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Snowshoeing

Snowshoes, sometimes referred to as “webs”, work by distributing the weight of the person over a larger area so that the feet don’t sink completely into the snow, a quality called "flotation". While today they are used mainly for recreational purposes, often by hikers and runners who like to continue their hobby in wintertime, in the past snowshoes were essential tools for fur traders, trappers and anyone whose life or livelihood depended on the ability to get around in areas of deep and frequent snowfall. The traditional webbed snowshoe originated with northern First Nations, such as the Huron, Algonquin and Cree. New snowshoes are light and versatile, and provide outstanding exercise.

The extensive network of BC Snowshoe trails in Tumbler Ridge is ideal for getting around on foot, be it walking, hiking or snowshoeing, one of our favourite winter activities. Many of the cross-country ski routes can be followed on snowshoes, but you are asked to please keep off the groomed ski trails and the set trails in the canyons.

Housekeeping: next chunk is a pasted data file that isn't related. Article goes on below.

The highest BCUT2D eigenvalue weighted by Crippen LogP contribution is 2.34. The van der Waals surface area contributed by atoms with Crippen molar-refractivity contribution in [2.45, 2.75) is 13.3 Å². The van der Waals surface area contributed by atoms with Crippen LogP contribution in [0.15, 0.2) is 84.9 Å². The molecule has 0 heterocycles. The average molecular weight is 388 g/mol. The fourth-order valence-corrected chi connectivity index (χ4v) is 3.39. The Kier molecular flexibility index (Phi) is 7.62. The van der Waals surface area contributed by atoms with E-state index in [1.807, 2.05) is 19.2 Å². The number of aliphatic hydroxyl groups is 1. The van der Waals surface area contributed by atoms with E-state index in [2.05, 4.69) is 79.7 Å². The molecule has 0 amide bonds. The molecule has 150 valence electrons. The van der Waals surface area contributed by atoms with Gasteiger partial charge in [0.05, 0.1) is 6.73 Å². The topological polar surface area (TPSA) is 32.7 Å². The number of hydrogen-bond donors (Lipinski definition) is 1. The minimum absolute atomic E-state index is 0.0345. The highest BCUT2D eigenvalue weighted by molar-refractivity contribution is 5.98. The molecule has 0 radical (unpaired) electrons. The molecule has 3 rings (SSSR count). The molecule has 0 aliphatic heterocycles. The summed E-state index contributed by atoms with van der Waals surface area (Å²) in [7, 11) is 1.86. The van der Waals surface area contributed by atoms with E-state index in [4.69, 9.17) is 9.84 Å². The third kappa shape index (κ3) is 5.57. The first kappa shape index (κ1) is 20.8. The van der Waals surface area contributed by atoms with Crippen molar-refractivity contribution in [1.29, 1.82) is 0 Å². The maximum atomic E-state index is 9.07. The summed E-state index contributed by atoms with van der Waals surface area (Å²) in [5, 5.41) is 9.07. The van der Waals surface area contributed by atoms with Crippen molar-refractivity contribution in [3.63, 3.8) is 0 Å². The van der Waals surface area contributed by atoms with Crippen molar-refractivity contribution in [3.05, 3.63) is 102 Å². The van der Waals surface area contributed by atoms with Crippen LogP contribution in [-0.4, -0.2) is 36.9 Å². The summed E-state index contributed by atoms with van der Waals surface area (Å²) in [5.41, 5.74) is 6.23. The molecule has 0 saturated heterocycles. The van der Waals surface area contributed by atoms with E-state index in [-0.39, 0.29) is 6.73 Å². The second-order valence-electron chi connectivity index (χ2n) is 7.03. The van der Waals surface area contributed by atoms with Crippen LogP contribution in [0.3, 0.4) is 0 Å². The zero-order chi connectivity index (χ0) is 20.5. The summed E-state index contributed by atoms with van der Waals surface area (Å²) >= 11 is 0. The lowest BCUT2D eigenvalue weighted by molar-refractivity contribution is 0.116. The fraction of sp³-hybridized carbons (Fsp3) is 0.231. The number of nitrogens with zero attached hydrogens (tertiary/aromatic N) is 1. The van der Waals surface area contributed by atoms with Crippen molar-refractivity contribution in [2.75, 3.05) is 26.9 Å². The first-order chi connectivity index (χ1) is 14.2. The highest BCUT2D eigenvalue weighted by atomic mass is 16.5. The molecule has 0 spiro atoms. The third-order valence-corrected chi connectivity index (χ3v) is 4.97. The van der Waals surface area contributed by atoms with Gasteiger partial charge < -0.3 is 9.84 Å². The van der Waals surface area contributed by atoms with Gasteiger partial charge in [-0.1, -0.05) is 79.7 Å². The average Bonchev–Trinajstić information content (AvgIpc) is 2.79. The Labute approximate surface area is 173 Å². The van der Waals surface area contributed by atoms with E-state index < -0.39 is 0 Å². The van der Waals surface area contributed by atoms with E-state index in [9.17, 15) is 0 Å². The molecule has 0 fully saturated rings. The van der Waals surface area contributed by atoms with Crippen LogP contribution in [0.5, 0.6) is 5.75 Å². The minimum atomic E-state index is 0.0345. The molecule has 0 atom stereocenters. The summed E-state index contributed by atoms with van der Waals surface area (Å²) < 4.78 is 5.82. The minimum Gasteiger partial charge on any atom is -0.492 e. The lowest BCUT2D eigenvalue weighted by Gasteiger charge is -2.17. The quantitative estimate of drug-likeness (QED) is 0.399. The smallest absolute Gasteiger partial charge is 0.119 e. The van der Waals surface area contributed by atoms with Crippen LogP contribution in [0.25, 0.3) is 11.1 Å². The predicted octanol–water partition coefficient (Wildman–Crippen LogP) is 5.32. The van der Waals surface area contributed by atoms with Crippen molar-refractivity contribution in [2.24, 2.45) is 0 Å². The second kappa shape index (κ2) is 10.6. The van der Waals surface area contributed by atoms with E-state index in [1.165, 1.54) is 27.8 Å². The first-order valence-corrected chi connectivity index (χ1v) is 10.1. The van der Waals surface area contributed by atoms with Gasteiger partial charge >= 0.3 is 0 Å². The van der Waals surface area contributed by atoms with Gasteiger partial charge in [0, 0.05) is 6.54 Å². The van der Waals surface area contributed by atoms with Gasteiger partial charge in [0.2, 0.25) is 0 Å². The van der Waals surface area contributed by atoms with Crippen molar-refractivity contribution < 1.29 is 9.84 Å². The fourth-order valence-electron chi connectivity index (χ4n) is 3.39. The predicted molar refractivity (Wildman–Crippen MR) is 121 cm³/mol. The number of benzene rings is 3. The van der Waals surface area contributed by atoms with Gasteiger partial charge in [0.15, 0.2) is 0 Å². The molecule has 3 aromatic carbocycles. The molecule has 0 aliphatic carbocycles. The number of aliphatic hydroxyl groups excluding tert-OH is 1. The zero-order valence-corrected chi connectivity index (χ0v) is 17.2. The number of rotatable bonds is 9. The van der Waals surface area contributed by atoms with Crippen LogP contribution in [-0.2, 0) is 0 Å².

A popular route is the Wolverine Trail system (maintained by the WNMS) that begins and ends at the golf course. From here, you travel over the open, snow-covered greens before entering the woods beyond, beside 10 km (6.2 mi) of forested trails with views high above the Murray River Valley. The system of interlocking loops is groomed (and reserved) for skiing, and you can choose how far you want to go alongside the trails before looping back. Just when you need a warm-up break, the Lost Haven Cabin beckons with its woodstove and the opportunity to rest, enjoy a hot drink and meet others who are out enjoying our snowy playground.

Another fine BC Snowshoe outing is to Flatbed Falls up Flatbed Canyon. The trailhead is less than five minutes from town, and offers a 7 km/4.4 mi (return) trip through mixed forest to the 4 m (13 ft) waterfall on Flatbed Creek. Along the way, you may see the summit of Mt. Spieker in the distance.

In Wapiti Lake Provincial Park, beautiful wintry scenes of rivers, lakes and surrounding mountains wait to be discovered by experienced hikers, cross-country skiers and snowshoers. The park is 60 km (37 mi) south of Tumbler Ridge, accessed via the Wapiti River Forest Service Road. The 4-person backcountry cabin (at km 19.2) is open all year and available for a maximum of two nights, with the expectation that it will be kept clean, litter-free and in good condition for the next visitor. Terrain is rugged and weather can change quickly, so advise someone of your plans.

The most ambitious snowshoeing quest, down and back up Quality Canyon, begins in a tranquil forest setting close to the Tumbler Ridge townsite (6 km northeast on Hwy. 52). Impressive scenery and some challenges (frozen chutes) keep the trip interesting. The vertical icefalls are the usual turnaround point on this trip. Quality Falls is a popular canyoning spot in summer.

For more information on snowshoeing in Tumbler Ridge, contact the Visitor Centre and the WNMS.